Build a Chat App with Stream & Kong

5 min read
Uk C.
Uk C.
Published January 22, 2020 Updated August 28, 2020

Managing microservices manually can get very complicated and takes the focus away from business logic. API gateways help take care of the various collective management and housekeeping tasks necessary for running microservices.

One of the most popular API gateways is Kong. As the illustration below shows, Kong takes care of the tedious tasks involved in managing and running microservices while leaving you to focus on building exciting features by leveraging on products like Stream Chat for live chats or Stream Activity Feeds for creating engaging activity feeds.

In this tutorial, we will be creating a live chat app using Stream Chat and a backend microservice exposed through Kong's API gateway.

Prerequisites

Before you proceed with this tutorial, make sure you have Docker, Node.js, and npm or yarn installed on your machine. We'll be building the frontend with Svelte and the backend with Express. Both are chosen because of their simplicity and so that you can understand and follow along even if this is your first encounter with them. Being minimalist tools, they don't distract from what's going on.

Sign up for Stream Chat

Visit this link to create a free Stream account or login to your existing account.

Once you’re logged in, you can use the app that's automatically created for you. Or, if you prefer, go to the dashboard, hit the blue “Create App” button at the top right of the screen and give your app a name as shown below:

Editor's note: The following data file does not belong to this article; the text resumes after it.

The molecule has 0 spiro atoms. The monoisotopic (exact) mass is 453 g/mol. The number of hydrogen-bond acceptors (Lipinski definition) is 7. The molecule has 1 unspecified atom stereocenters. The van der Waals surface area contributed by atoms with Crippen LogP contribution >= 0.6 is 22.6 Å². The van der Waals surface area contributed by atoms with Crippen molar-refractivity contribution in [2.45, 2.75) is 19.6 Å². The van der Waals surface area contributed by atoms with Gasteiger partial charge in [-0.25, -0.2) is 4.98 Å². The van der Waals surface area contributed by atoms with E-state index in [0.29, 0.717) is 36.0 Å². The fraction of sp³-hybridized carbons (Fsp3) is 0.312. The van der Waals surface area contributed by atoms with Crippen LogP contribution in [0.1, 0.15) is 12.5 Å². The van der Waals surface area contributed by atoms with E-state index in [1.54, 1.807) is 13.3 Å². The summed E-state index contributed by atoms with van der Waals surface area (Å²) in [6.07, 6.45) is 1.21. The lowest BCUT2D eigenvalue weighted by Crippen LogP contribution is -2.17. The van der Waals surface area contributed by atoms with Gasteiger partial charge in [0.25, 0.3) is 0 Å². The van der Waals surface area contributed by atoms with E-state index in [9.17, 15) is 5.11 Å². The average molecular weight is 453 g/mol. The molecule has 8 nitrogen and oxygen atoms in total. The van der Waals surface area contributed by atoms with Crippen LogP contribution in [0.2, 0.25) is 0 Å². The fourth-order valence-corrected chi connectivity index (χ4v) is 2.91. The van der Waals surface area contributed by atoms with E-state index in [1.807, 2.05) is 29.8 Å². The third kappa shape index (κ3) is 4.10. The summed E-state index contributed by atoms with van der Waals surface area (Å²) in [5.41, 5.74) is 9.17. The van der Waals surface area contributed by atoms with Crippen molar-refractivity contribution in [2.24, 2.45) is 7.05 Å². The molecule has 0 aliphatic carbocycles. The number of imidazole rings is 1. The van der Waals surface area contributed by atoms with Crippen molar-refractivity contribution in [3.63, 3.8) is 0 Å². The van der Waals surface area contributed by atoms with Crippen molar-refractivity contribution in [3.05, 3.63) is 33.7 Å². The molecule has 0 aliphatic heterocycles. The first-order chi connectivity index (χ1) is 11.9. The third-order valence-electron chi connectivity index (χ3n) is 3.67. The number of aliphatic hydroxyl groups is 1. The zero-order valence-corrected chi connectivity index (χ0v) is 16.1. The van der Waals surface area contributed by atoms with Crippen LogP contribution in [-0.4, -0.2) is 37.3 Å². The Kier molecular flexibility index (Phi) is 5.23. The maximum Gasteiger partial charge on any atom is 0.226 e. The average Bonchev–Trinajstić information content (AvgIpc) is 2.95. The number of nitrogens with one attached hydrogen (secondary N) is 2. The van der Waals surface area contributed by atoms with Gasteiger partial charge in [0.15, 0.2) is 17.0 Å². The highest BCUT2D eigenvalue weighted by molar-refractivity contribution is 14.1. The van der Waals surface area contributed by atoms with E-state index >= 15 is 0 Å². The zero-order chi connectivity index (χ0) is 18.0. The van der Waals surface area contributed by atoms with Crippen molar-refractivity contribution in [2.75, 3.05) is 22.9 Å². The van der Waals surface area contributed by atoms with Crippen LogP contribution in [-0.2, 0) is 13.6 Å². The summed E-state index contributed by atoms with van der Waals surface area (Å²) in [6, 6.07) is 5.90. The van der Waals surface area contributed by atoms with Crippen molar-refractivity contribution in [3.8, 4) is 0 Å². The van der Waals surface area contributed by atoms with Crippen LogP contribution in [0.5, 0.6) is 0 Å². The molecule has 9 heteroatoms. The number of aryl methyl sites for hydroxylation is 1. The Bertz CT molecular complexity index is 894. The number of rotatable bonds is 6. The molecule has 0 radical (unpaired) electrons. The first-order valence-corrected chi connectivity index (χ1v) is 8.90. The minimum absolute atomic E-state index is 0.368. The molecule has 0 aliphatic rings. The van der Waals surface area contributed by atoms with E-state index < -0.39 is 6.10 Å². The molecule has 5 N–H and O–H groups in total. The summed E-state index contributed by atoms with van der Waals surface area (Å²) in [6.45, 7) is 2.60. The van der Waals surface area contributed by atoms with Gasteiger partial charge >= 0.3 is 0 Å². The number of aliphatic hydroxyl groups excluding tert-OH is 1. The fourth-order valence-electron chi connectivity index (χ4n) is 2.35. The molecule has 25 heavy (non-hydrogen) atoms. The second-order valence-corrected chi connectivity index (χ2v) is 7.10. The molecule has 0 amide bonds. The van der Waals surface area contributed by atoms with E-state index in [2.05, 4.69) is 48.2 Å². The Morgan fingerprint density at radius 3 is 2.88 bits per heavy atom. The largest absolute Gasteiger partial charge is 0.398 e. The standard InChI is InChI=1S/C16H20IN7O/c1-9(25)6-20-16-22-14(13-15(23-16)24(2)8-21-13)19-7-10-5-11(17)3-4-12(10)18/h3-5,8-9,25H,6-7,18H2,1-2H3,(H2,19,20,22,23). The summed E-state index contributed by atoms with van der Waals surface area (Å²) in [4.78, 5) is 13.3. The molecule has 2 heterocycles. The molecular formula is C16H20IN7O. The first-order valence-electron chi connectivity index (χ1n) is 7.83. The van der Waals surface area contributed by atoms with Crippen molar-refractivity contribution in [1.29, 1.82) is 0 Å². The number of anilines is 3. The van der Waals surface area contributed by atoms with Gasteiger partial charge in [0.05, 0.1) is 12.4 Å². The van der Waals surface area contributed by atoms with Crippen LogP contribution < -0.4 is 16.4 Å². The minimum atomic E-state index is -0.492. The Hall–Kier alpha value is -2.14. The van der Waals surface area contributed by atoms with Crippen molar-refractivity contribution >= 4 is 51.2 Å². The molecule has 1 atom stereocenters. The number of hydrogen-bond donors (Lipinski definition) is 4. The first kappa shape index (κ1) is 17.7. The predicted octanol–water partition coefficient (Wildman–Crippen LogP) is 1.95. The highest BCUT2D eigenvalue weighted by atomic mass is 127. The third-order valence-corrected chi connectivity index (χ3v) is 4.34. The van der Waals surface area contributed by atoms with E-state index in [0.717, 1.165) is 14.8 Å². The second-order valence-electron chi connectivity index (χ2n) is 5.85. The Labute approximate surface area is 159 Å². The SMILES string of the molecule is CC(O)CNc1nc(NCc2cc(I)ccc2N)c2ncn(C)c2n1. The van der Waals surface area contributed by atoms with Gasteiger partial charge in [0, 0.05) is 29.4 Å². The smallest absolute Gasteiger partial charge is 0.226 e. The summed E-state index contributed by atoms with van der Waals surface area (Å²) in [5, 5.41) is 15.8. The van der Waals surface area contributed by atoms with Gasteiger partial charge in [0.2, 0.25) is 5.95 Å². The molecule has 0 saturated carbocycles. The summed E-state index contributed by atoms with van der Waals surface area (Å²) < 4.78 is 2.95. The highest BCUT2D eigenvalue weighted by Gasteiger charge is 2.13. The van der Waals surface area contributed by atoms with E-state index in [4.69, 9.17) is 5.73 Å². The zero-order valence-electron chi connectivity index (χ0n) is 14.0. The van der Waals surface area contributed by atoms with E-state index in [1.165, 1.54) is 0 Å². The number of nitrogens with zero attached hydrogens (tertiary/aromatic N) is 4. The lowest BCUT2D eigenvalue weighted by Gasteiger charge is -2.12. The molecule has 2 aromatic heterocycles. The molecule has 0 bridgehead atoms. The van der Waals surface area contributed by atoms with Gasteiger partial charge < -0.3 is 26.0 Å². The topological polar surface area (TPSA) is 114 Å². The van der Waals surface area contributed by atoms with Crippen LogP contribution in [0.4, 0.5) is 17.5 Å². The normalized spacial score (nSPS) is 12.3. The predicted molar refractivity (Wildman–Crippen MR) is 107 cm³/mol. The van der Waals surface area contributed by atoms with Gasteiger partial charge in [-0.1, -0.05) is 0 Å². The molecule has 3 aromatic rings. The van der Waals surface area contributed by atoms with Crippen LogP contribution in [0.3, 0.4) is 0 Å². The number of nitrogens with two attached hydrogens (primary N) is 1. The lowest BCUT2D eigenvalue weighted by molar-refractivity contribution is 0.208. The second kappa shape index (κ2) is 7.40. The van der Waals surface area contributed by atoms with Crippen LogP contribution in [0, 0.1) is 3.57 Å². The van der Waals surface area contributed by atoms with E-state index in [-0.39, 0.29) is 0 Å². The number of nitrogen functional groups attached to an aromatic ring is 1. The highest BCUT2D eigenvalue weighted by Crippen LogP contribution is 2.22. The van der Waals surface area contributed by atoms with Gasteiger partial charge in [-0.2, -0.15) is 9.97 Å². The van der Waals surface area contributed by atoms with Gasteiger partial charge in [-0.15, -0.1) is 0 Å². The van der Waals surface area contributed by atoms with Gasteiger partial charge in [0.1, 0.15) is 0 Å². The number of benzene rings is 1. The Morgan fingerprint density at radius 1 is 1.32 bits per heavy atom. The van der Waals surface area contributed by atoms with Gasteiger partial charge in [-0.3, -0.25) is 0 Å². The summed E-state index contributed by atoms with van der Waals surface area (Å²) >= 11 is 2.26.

Image shows an app being created in the stream dashboard

In the App Access Keys section at the bottom, copy your Key and Secret for use later.

Kong Setup

We'll be setting up Kong using Docker to keep our local machine clean and free of dependencies, and using Docker ensures that the steps are the same for all platforms.

We need to create a Docker network for Kong and our microservices, then setup Kong's database where its configurations will be stored, and start-up Kong after that.

$ docker network create kong-net

$ docker run -d --name kong-database --network=kong-net \
  -p 5432:5432 -e "POSTGRES_USER=kong" \
  -e "POSTGRES_DB=kong" postgres:9.6

$ docker run --rm --network=kong-net -e "KONG_DATABASE=postgres" \
  -e "KONG_PG_HOST=kong-database" -e "KONG_CASSANDRA_CONTACT_POINTS=kong-database" \
  kong:latest kong migrations bootstrap

$ docker run -d --name kong --network=kong-net -e "KONG_DATABASE=postgres" \
  -e "KONG_PG_HOST=kong-database" -e "KONG_CASSANDRA_CONTACT_POINTS=kong-database" \
  -e "KONG_PROXY_ACCESS_LOG=/dev/stdout" -e "KONG_ADMIN_ACCESS_LOG=/dev/stdout" \
  -e "KONG_PROXY_ERROR_LOG=/dev/stderr" -e "KONG_ADMIN_ERROR_LOG=/dev/stderr" \
  -e "KONG_ADMIN_LISTEN=0.0.0.0:8001, 0.0.0.0:8444 ssl" -p 8000:8000 -p 8443:8443 \
  -p 8001:8001 -p 8444:8444 kong:latest

You can verify that Kong is running with:

bash
$ curl -i http://localhost:8001/

For Kong to know about our microservice, we need to configure the microservice and tell Kong how to route requests to our app. But, we first have to create the microservice.

Setting up the Chat Microservice

Let's create our folder structure, initialize the project, and install the needed dependencies:

$ mkdir -p kongchat/{frontend,backend}
$ cd kongchat/backend
$ touch index.js
$ npm init -y
$ npm i express body-parser dotenv stream-chat ip

After that, create a file called index.js in the backend directory and paste in the code below:

require('dotenv').config();